After about two weeks, she was approved for a loan of US$1,500 in November of 2008, to which she added US$500 in savings from her husband’s earnings and the remittances sent by her mother. With this US$2,000, Amarilis and her husband purchased the materials to build an additional two rooms on the house–a small kitchen behind the one room house and a spacious bedroom to the rear of the kitchen. Her husband and a friend did all of the work to build the additional rooms, about a four month process. Now the family has dedicated bedroom, kitchen, and living areas, whereas previous to the loan all of these activities took place in the same space. The increased space makes the house much more comfortable, she said, and just in time for the arrival of her newborn daughter.
Amarilis commented that the budget prepared by the FDL technician was helpful, and provided a realistic idea of the extent of work that she could actually accomplish. She had originally wanted to build one more bedroom to the side of the house. Without the help in measuring the project and estimating material costs, she said, they might have taken on more construction than they could handle at once, and the project might still be unfinished to this day. Additionally, she related that a representative from FDL visited to check on the progress.
Amarilis expressed satisfaction with her experience of borrowing from FDL, commenting that her family would not have been able to build two additional rooms without a loan. She says that even if she had factored in the remittances she received it would have taken years to save the US$2,000. Once she pays off this loan, she says, she is considering taking out another to build second bedroom to the side of the house for her brother so that he can better focus on his studies.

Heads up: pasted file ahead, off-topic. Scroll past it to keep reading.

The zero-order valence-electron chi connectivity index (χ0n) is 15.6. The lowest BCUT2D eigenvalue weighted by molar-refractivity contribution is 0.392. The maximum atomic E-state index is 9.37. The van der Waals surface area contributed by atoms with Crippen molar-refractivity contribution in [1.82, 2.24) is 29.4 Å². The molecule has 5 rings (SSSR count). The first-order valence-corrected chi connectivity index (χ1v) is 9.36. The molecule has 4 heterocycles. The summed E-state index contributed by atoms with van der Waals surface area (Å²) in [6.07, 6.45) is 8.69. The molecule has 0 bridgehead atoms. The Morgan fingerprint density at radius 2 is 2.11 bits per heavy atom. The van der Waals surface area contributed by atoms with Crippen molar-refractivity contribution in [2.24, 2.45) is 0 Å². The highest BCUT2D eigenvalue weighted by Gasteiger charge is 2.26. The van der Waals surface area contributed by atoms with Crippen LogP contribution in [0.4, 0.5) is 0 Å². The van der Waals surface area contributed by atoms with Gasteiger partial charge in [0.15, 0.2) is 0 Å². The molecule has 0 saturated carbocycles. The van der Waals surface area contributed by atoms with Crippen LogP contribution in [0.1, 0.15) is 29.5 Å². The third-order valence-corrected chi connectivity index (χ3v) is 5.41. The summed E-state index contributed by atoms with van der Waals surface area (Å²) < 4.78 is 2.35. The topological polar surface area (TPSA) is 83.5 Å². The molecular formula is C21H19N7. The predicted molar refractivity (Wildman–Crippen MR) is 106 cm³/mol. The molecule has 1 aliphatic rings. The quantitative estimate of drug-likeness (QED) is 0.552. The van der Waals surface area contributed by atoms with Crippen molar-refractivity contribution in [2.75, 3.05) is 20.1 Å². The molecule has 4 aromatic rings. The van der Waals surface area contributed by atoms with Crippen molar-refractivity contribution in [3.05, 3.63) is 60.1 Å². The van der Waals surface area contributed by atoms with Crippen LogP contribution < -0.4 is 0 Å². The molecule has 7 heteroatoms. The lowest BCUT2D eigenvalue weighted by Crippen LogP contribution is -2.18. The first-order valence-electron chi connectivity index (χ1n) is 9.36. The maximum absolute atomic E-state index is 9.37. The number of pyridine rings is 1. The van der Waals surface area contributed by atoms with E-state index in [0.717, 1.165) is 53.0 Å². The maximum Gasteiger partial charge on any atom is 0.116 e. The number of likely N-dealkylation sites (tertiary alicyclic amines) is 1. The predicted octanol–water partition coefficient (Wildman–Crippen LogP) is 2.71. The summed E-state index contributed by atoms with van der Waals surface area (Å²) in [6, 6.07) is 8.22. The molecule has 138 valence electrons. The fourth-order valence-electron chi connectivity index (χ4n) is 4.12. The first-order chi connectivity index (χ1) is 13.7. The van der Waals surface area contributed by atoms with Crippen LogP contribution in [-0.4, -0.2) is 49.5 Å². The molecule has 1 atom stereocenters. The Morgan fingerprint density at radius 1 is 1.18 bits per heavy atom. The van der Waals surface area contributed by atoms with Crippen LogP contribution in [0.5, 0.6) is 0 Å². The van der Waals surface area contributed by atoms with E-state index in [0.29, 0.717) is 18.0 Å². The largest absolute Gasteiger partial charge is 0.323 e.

Key points from Amarilis’ case
- While the family had previously implemented a strategy of saving money to make improvements to their home, a slow pace of savings meant a slow pace of improvements. The housing loan, in this case, played a key role in speeding up the improvement process, permitting the family to complete the addition of rooms before the arrival of a new baby.
- The fact that the husband and a friend contributed their own labor to build the rooms expanded the scope of the improvement, since they did not have to use the loan to pay for outside labor.
- Remittance receipts from Amarilis’ mother in Los Angeles served as 75 percent of the income that qualified her for the loan.
- Technical assistance played a novel role in Amarilis’ story: the help came less in the form of advice on how to build, but instead in determining how much to build. Amarilis had originally planned a more ambitious project, but the technician’s estimate showed her that it may not have been feasible with her budget. Without this advice, the project may have come to a halt before it was finished.
Story and photos courtesy of Habitat for Humanity consultant, Brendan McBride.
*The names of the families have been changes to protect their identity.
**Gross income is the total of all income sources, whereas net income reflects the number of family members that are supported by that income. The calculation is made by subtracting from the gross income an estimate of the minimum cost of living (including food, transportation and education) for all family members.